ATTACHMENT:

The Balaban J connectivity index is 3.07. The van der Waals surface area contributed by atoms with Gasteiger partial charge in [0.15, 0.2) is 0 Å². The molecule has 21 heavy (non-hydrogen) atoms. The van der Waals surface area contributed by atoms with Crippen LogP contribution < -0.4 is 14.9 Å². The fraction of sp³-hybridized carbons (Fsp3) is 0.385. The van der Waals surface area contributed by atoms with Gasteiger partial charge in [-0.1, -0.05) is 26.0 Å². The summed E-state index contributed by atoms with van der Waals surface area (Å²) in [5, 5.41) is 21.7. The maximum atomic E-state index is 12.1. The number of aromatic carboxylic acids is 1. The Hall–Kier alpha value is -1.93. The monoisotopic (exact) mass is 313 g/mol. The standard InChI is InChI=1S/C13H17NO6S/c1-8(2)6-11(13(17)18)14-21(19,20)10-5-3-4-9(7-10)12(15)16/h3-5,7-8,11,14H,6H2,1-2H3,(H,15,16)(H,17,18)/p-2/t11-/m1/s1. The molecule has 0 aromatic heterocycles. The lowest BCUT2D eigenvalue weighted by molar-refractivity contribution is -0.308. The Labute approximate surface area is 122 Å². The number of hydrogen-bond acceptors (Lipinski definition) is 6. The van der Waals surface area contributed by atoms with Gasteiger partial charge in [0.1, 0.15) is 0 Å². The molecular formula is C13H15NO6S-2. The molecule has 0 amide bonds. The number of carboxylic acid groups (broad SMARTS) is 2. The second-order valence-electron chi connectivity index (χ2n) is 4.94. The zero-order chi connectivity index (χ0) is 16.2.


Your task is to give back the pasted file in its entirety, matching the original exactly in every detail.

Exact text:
The Balaban J connectivity index is 3.07. The van der Waals surface area contributed by atoms with Gasteiger partial charge in [0.15, 0.2) is 0 Å². The molecule has 21 heavy (non-hydrogen) atoms. The van der Waals surface area contributed by atoms with Crippen LogP contribution < -0.4 is 14.9 Å². The fraction of sp³-hybridized carbons (Fsp3) is 0.385. The van der Waals surface area contributed by atoms with Gasteiger partial charge in [-0.1, -0.05) is 26.0 Å². The summed E-state index contributed by atoms with van der Waals surface area (Å²) in [5, 5.41) is 21.7. The maximum atomic E-state index is 12.1. The number of aromatic carboxylic acids is 1. The Hall–Kier alpha value is -1.93. The monoisotopic (exact) mass is 313 g/mol. The standard InChI is InChI=1S/C13H17NO6S/c1-8(2)6-11(13(17)18)14-21(19,20)10-5-3-4-9(7-10)12(15)16/h3-5,7-8,11,14H,6H2,1-2H3,(H,15,16)(H,17,18)/p-2/t11-/m1/s1. The molecule has 0 aromatic heterocycles. The lowest BCUT2D eigenvalue weighted by molar-refractivity contribution is -0.308. The Labute approximate surface area is 122 Å². The number of hydrogen-bond acceptors (Lipinski definition) is 6. The van der Waals surface area contributed by atoms with Gasteiger partial charge in [0.1, 0.15) is 0 Å². The molecular formula is C13H15NO6S-2. The molecule has 0 amide bonds. The number of carboxylic acid groups (broad SMARTS) is 2. The second-order valence-electron chi connectivity index (χ2n) is 4.94. The zero-order chi connectivity index (χ0) is 16.2.